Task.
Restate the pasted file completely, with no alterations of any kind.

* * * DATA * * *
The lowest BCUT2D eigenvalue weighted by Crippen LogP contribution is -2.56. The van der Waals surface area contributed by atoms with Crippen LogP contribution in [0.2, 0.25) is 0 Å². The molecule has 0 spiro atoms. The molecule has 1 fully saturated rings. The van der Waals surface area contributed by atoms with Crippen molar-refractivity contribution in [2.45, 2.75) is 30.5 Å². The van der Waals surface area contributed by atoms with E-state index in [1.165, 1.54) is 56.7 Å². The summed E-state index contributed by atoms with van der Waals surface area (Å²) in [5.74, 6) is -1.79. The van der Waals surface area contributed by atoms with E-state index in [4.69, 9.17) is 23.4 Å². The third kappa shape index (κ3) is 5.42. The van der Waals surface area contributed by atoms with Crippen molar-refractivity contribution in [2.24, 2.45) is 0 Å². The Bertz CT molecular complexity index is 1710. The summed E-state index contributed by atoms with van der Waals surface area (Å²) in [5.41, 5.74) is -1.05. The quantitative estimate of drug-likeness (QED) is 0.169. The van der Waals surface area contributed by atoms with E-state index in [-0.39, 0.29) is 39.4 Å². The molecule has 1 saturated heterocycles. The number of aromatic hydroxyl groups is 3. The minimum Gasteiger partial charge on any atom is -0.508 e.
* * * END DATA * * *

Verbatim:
The lowest BCUT2D eigenvalue weighted by Crippen LogP contribution is -2.56. The van der Waals surface area contributed by atoms with Crippen LogP contribution in [0.2, 0.25) is 0 Å². The molecule has 0 spiro atoms. The molecule has 1 fully saturated rings. The van der Waals surface area contributed by atoms with Crippen molar-refractivity contribution in [2.45, 2.75) is 30.5 Å². The van der Waals surface area contributed by atoms with E-state index in [1.165, 1.54) is 56.7 Å². The summed E-state index contributed by atoms with van der Waals surface area (Å²) in [5.74, 6) is -1.79. The van der Waals surface area contributed by atoms with E-state index in [4.69, 9.17) is 23.4 Å². The third kappa shape index (κ3) is 5.42. The van der Waals surface area contributed by atoms with Crippen molar-refractivity contribution in [2.24, 2.45) is 0 Å². The Bertz CT molecular complexity index is 1710. The summed E-state index contributed by atoms with van der Waals surface area (Å²) in [5.41, 5.74) is -1.05. The quantitative estimate of drug-likeness (QED) is 0.169. The van der Waals surface area contributed by atoms with E-state index in [-0.39, 0.29) is 39.4 Å². The molecule has 1 saturated heterocycles. The number of aromatic hydroxyl groups is 3. The minimum Gasteiger partial charge on any atom is -0.508 e.